Judge Powers, in his opinion for the Court of Special Appeals, noted that the evidence introduced by the appellants at the trial bearing upon their allegations that General Valet was negligent in entrusting the van to Stevenson came from Stanley Caplan, General Valet's president, William Washington, its plant foreman, and from Stevenson, as well as from Stevenson's record of motor vehicle violations at the time of his employment, as recorded in the Department of Motor Vehicles. The court's opinion, 16 Md. App. at 465-469, outlined the relevant evidence as follows:
"Mr. Caplan said that General Valet Service, Inc. operated a dry cleaning, laundry and tailoring business at Fort Meade, as a concession of the post exchange. It operated one plant and five branches, all at Fort Meade. It served only military personnel or their dependents, and only through its branches. General Valet employed wives of service personnel, all of whom lived locally, to operate the branches. The plant itself had about 20 employees, some 15 of whom lived in the City of Baltimore. The number varied from time to time with employee turnover.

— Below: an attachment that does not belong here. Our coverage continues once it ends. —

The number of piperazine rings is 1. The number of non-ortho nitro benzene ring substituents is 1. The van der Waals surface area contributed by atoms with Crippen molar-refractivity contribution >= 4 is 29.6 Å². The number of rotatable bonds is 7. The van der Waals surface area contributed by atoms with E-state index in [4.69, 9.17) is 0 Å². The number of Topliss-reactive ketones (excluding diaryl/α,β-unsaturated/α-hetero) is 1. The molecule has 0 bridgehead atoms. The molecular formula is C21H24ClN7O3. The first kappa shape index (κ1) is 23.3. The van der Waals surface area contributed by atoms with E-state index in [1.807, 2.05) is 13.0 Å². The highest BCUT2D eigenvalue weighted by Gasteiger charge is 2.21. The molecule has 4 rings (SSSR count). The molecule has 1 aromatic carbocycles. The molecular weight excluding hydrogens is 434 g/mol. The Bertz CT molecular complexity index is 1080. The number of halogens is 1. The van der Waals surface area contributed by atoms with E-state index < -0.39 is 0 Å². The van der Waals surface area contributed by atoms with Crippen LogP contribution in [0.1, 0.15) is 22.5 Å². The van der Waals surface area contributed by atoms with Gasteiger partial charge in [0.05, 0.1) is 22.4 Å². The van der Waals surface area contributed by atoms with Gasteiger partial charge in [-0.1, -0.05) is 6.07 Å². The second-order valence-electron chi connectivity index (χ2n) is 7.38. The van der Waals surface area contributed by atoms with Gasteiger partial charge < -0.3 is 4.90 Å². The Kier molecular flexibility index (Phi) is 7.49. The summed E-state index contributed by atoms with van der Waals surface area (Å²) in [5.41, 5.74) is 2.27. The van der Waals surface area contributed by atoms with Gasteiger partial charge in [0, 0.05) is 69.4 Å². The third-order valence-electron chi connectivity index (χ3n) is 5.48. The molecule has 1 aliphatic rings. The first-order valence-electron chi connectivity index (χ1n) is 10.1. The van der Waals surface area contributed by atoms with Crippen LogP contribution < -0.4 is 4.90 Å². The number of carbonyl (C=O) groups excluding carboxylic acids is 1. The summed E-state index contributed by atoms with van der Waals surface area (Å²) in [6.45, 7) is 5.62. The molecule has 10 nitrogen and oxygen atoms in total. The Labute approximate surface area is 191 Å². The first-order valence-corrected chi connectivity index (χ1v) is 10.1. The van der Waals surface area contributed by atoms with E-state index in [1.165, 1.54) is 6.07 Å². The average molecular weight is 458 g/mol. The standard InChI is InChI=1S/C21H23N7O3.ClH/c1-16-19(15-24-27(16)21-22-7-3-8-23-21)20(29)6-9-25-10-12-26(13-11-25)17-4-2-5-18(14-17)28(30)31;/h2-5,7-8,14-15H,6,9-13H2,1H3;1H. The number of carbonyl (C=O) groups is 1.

"The company used three motor vehicles in the business, all of them leased from Hertz. One was a truck which made daily trips between Fort Meade and Fort Holabird. This arrangement was not further explained, and is not material. Another was a station wagon, which appears to have been used exclusively by William Washington, the plant foreman, for transporting himself and approximately six plant employees to and from the plant and their homes in Baltimore.
"The third vehicle was the step van involved in this case. This vehicle, and its driver, a Baltimore resident, performed a double function. It was equipped with bench seats, and each morning the driver, starting from his home, made a number of stops in the east and west sections of the city, picking up some eight or nine plant employees and transporting them to the plant. The same procedure was followed in reverse at the end of the working day. During the day this van and the driver were engaged in making pickups and deliveries between the plant and the five branches at Fort Meade.